So you call yourself a Tree Hugger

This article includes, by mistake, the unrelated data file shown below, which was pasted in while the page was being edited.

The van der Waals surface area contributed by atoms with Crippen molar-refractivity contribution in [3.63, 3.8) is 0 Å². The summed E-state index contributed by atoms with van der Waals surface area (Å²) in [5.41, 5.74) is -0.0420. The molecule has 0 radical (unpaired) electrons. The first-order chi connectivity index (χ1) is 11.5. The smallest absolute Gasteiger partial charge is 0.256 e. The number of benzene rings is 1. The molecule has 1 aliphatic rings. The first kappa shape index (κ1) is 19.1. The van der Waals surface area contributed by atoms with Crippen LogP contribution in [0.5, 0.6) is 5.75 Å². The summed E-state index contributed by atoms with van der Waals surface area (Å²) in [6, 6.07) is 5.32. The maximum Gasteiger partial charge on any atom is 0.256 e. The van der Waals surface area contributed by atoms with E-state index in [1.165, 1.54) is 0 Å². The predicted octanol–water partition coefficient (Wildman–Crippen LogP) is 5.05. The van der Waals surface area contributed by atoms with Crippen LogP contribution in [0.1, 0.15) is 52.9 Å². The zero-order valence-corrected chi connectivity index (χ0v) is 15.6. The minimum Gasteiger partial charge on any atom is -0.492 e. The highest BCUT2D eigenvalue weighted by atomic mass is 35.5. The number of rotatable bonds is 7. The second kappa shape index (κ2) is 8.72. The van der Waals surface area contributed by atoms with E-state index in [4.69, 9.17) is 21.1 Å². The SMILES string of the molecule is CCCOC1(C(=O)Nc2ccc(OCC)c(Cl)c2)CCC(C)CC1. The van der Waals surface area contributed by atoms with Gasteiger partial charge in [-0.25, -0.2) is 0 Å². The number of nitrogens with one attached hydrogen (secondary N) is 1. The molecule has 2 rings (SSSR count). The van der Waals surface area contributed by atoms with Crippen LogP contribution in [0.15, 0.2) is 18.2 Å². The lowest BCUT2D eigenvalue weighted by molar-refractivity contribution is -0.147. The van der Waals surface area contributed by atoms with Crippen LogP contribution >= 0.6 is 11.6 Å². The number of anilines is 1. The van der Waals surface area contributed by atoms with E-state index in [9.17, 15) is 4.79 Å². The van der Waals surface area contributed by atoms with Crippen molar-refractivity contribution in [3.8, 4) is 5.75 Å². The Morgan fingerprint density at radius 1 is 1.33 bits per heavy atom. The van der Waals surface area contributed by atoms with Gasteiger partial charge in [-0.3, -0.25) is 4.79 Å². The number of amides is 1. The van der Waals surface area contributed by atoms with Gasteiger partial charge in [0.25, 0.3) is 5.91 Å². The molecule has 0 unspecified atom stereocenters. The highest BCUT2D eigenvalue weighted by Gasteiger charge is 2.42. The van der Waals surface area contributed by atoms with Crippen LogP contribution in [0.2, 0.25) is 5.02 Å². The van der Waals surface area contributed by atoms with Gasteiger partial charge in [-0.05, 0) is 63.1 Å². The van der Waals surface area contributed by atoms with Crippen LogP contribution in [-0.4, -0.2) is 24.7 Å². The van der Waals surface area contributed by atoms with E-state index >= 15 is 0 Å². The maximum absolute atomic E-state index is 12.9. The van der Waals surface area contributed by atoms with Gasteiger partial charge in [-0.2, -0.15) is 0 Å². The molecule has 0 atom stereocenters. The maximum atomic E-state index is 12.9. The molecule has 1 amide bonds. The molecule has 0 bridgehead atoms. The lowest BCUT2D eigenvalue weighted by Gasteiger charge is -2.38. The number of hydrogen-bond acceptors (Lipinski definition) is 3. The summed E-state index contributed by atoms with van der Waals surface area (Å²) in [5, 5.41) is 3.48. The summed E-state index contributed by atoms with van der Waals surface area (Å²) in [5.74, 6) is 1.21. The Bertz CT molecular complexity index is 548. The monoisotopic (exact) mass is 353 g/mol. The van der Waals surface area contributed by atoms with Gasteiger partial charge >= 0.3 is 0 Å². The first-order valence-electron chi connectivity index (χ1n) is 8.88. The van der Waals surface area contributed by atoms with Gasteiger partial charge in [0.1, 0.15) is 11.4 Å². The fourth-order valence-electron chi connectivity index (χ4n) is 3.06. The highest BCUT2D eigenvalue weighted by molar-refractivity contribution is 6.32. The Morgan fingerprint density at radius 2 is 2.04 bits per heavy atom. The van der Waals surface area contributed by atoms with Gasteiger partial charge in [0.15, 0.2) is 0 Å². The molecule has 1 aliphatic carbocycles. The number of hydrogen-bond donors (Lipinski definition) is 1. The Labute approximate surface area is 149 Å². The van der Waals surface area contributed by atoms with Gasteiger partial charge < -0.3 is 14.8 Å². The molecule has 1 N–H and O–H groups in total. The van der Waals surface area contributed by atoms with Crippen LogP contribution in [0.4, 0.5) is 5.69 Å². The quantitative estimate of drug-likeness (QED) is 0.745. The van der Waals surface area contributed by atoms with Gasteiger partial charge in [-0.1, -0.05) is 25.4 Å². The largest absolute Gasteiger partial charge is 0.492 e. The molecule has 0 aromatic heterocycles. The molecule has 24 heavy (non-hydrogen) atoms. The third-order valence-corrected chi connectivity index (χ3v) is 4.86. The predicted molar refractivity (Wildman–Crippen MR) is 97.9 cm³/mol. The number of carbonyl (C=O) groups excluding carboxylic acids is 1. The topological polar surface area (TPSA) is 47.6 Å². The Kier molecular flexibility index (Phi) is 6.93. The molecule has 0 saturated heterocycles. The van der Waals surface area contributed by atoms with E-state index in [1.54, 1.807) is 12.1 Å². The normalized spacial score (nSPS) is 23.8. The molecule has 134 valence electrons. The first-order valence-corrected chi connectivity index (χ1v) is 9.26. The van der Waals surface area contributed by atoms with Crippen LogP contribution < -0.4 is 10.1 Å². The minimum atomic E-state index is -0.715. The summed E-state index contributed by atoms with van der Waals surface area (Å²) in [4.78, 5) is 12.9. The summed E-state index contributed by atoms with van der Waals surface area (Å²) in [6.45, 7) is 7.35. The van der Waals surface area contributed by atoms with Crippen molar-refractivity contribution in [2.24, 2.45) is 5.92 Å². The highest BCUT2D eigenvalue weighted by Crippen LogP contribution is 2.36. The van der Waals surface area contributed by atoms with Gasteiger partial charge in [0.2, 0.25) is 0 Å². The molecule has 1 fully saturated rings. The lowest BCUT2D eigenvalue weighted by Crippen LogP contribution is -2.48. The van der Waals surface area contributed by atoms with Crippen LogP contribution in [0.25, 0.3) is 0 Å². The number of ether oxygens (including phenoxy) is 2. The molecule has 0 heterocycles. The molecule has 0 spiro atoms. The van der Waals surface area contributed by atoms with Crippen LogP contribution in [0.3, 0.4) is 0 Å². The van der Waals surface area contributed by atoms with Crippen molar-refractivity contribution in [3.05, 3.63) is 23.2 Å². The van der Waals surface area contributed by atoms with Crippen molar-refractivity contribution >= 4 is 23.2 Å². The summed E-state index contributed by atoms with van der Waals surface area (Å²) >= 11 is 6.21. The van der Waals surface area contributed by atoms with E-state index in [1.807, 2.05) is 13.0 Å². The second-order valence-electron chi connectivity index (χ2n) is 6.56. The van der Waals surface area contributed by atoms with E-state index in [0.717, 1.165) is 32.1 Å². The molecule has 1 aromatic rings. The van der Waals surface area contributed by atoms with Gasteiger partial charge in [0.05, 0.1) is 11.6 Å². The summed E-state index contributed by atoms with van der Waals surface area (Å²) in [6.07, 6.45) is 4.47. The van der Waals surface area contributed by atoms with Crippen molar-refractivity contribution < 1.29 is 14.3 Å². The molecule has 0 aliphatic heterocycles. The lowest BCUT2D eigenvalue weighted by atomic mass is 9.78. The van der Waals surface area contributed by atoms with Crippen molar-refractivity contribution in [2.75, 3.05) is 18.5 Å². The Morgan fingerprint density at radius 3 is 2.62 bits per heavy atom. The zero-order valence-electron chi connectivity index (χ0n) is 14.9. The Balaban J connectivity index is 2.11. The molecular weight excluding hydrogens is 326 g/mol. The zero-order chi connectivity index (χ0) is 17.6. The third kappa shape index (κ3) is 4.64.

Let me guess, you live in the concrete jungle, you grew up fairly spoiled in a nice track home with air conditioning in the summer and forced heat in the winter. You never really saw a different season until you moved out to what you call the “country” where you live on 1.3 acres which is surrounded in white vinyl fence and is located behind some gate posts that perch themselves on either side of the road in a community called “Such and Such Ranch.” You drive a hybrid vehicle so you feel like you’re saving the planet and scoff at those who drive Ford diesel pick-ups with a nice coating of dust. Little do you know, it’s that person driving the dirty Ford that is the true Tree Hugger, if you want to call it that. He makes his living logging in the forests and understands what renewable resources mean. He cares deeply about how the forests are harvested and cared for and that when a wild-fire blows through the tall pines that the scorched trees must be harvested before the bugs set in. If bugs set in then all the living trees around the burn will also be compromised and will most likely be dubbed “bug kill” before the year is out. When bug kill takes over a forest not only do you have dead trees but you also have millions of match sticks lining the once scenic mountain sides just itching to get a small flame started which would erupt in to a devastating catastrophe. Not only does the guy driving the Ford diesel know about forests, but he also raises animals and cares deeply about their welfare. He has to deal with real life and sometimes has to see suffering and then make the hard decision to end a life. He decides what is meat and what is breeding stock. Which animals are to go on living and which animals should be properly put down. Sometimes this guy also has to do the “putting down” himself, and it eats him up inside but he does it anyway for the good of the animal. He knows where his food comes from and where the leather of his belt is from too. His horses and dogs are his best partners. His dogs chase varmints, herd sheep and cows, and ride in his pick up truck. They are fed well and treated as part of the family. His horses are well fed and watered, cared for after a long days work of sorting cattle or checking fence lines. They’re fed quality hay and treated kindly. They babysit his kids and graze the clover in the yard while the cool of a summer’s night sets in. These things — The trees, the animals, they are his living. They are what makes him tick, if they don’t thrive then he won’t thrive. He cares more for these things than any paper pushing cubical sitter driving the hybrid car sipping Starbucks and toting the designer bag. They are his way of life and he lives it every day, the good and the bad.